# inequality and complex integration

$\gamma_r$ is the part of $|z-1|=r$ inside $|z|=1$, $\gamma_1$ is the part of |z|=1 outside $|z-1|<r$. prove that

1) If $|z|<1, |z-1|=r(0<r<1),$ then $$|\frac{\log (1-z)}{z}|\leq \dfrac{\log\frac1r}{1-r},$$ then show that $\lim\limits_{r\to0}\int_{\gamma_r}\frac{\log (1-z)}{z}dz=0$

2) definition $\int_{|z|=1}\frac{\log (1-z)}{z}dz=\lim\limits_{r\to0}\int_{\gamma_1}\frac{\log (1-z)}{z}dz$. Compute the integration

$$\int_{|z|=1}\frac{\log (1-z)}{z}dz$$

and then show that $\int_0^{2\pi}\log|1-e^{i\theta}|d\theta=0$

-

For 2), $\frac{\log{(1-z)}}{z}$ has no poles in the region bounded by $\gamma_1$. Therefore, by Cauchy's integral theorem,

$$\oint_{\gamma_1} dz \frac{\log{(1-z)}}{z} = 0$$

From part 1), this implies that

$$\oint_{|z|=1} dz \frac{\log{(1-z)}}{z} = 0$$

Let $z=e^{i \theta}$, $dz/z = i d\theta$, then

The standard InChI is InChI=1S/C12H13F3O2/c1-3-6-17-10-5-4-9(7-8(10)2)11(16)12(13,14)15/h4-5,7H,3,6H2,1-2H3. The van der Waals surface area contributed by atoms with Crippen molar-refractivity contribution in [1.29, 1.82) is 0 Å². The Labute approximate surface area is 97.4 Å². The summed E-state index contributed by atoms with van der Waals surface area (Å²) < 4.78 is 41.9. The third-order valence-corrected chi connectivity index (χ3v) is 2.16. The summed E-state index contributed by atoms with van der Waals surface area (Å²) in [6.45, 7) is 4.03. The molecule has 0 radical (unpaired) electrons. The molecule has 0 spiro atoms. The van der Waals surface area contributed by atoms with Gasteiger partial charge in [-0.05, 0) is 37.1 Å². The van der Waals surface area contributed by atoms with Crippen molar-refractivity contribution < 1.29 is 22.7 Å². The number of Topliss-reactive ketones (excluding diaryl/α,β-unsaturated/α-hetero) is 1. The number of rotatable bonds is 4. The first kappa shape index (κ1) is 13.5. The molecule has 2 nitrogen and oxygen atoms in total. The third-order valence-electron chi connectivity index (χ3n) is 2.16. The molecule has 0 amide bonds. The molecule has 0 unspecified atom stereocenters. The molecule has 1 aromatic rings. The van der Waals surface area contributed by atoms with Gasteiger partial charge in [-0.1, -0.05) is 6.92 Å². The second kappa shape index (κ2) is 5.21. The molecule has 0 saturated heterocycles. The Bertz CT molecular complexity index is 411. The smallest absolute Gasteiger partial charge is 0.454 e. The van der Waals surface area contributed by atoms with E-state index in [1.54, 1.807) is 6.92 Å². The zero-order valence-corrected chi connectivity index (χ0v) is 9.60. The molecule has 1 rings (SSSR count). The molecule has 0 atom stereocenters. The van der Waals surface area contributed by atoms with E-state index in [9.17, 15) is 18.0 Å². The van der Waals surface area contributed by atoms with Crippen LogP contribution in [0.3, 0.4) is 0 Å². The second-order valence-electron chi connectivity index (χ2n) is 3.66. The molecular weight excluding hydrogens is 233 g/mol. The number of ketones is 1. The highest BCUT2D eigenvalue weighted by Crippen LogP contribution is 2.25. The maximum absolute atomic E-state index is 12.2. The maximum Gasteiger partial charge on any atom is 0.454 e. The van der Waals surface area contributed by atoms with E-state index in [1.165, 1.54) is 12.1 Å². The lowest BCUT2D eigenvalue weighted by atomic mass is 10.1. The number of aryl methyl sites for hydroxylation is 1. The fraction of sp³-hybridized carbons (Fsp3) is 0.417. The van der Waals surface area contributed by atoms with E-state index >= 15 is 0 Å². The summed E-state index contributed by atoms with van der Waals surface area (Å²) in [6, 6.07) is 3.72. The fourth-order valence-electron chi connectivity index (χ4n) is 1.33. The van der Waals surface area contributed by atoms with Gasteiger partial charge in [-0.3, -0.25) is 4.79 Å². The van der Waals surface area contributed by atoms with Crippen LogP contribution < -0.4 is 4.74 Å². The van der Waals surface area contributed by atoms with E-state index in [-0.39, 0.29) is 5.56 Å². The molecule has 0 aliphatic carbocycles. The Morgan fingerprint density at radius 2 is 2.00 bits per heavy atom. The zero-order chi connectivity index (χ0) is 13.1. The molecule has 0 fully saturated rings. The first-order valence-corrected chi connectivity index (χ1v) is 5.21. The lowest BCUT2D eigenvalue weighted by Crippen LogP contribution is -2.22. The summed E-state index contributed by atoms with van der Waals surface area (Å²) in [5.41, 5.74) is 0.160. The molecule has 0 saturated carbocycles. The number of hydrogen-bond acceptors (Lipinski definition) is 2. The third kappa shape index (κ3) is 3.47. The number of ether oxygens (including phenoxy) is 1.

$$i \int_0^{2 \pi} d\theta \log{(1-e^{i \theta})} = 0$$

Now

$$\log{(1-e^{i \theta})} = \log{|1-e^{i \theta}|} +i \arg{(1-e^{i \theta})}$$

It turns out that

$$\arg{(1-e^{i \theta})} = \arctan{\frac{\sin{\theta}}{1-\cos{\theta}}} = \arctan{(\cot{\frac{\theta}{2}})} = \frac{\pi}{2} - \frac{\theta}{2}$$

$$\int_0^{2 \pi} d\theta \: \arg{(1-e^{i \theta})}= \int_0^{2 \pi} d\theta \left ( \frac{\pi}{2} - \frac{\theta}{2} \right ) = \frac{\pi}{2} 2 \pi - \frac{1}{4} (2 \pi)^2 = 0$$

$$\therefore \int_0^{2 \pi} d\theta \log{|1-e^{i \theta}|} = 0$$

-
Edited and complete. – Ron Gordon Feb 21 '13 at 3:34
Thank you very much! I Edited the problem, now it is complete – ziang chen Feb 21 '13 at 3:40
Can you point out any faults with the solution? – Ron Gordon Feb 21 '13 at 4:15
oh! I am really sorry. we cannot use Cauchy's integral theorem on $|z|=1$ – ziang chen Feb 21 '13 at 4:40
I apologize, I misunderstood what you said. – Ron Gordon Feb 21 '13 at 4:42